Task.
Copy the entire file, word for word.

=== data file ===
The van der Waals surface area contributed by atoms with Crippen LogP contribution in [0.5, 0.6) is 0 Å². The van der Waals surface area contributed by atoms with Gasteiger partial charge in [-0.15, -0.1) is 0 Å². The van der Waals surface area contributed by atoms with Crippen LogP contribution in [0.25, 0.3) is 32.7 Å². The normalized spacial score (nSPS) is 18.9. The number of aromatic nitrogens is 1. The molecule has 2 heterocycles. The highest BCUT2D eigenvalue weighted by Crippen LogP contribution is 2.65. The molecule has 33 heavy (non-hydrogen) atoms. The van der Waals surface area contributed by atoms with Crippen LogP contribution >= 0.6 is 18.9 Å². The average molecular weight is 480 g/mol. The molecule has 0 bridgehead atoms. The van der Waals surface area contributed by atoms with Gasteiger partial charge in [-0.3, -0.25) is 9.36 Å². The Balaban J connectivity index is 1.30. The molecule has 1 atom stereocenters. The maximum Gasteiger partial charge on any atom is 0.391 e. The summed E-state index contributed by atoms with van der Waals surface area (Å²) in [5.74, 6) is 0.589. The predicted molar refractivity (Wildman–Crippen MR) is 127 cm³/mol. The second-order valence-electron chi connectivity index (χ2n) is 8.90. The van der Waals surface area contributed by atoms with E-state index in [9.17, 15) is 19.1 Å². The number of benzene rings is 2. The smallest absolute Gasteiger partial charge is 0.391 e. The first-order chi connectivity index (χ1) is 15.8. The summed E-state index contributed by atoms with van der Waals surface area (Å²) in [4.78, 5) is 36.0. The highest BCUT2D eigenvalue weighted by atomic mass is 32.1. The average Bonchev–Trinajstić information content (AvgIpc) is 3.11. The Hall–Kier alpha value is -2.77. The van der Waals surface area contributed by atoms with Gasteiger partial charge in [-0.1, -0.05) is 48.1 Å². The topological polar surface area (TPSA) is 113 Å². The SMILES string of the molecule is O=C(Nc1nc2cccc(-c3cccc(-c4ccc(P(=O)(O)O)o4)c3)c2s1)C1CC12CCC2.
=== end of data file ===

The van der Waals surface area contributed by atoms with Crippen LogP contribution in [0.5, 0.6) is 0 Å². The van der Waals surface area contributed by atoms with Gasteiger partial charge in [-0.15, -0.1) is 0 Å². The van der Waals surface area contributed by atoms with Crippen LogP contribution in [0.25, 0.3) is 32.7 Å². The normalized spacial score (nSPS) is 18.9. The number of aromatic nitrogens is 1. The molecule has 2 heterocycles. The highest BCUT2D eigenvalue weighted by Crippen LogP contribution is 2.65. The molecule has 33 heavy (non-hydrogen) atoms. The van der Waals surface area contributed by atoms with Crippen LogP contribution >= 0.6 is 18.9 Å². The average molecular weight is 480 g/mol. The molecule has 0 bridgehead atoms. The van der Waals surface area contributed by atoms with Gasteiger partial charge in [-0.3, -0.25) is 9.36 Å². The Balaban J connectivity index is 1.30. The molecule has 1 atom stereocenters. The maximum Gasteiger partial charge on any atom is 0.391 e. The summed E-state index contributed by atoms with van der Waals surface area (Å²) in [5.74, 6) is 0.589. The predicted molar refractivity (Wildman–Crippen MR) is 127 cm³/mol. The second-order valence-electron chi connectivity index (χ2n) is 8.90. The van der Waals surface area contributed by atoms with E-state index in [9.17, 15) is 19.1 Å². The number of benzene rings is 2. The smallest absolute Gasteiger partial charge is 0.391 e. The first-order chi connectivity index (χ1) is 15.8. The summed E-state index contributed by atoms with van der Waals surface area (Å²) in [4.78, 5) is 36.0. The highest BCUT2D eigenvalue weighted by atomic mass is 32.1. The average Bonchev–Trinajstić information content (AvgIpc) is 3.11. The Hall–Kier alpha value is -2.77. The van der Waals surface area contributed by atoms with Gasteiger partial charge in [-0.1, -0.05) is 48.1 Å². The topological polar surface area (TPSA) is 113 Å². The SMILES string of the molecule is O=C(Nc1nc2cccc(-c3cccc(-c4ccc(P(=O)(O)O)o4)c3)c2s1)C1CC12CCC2.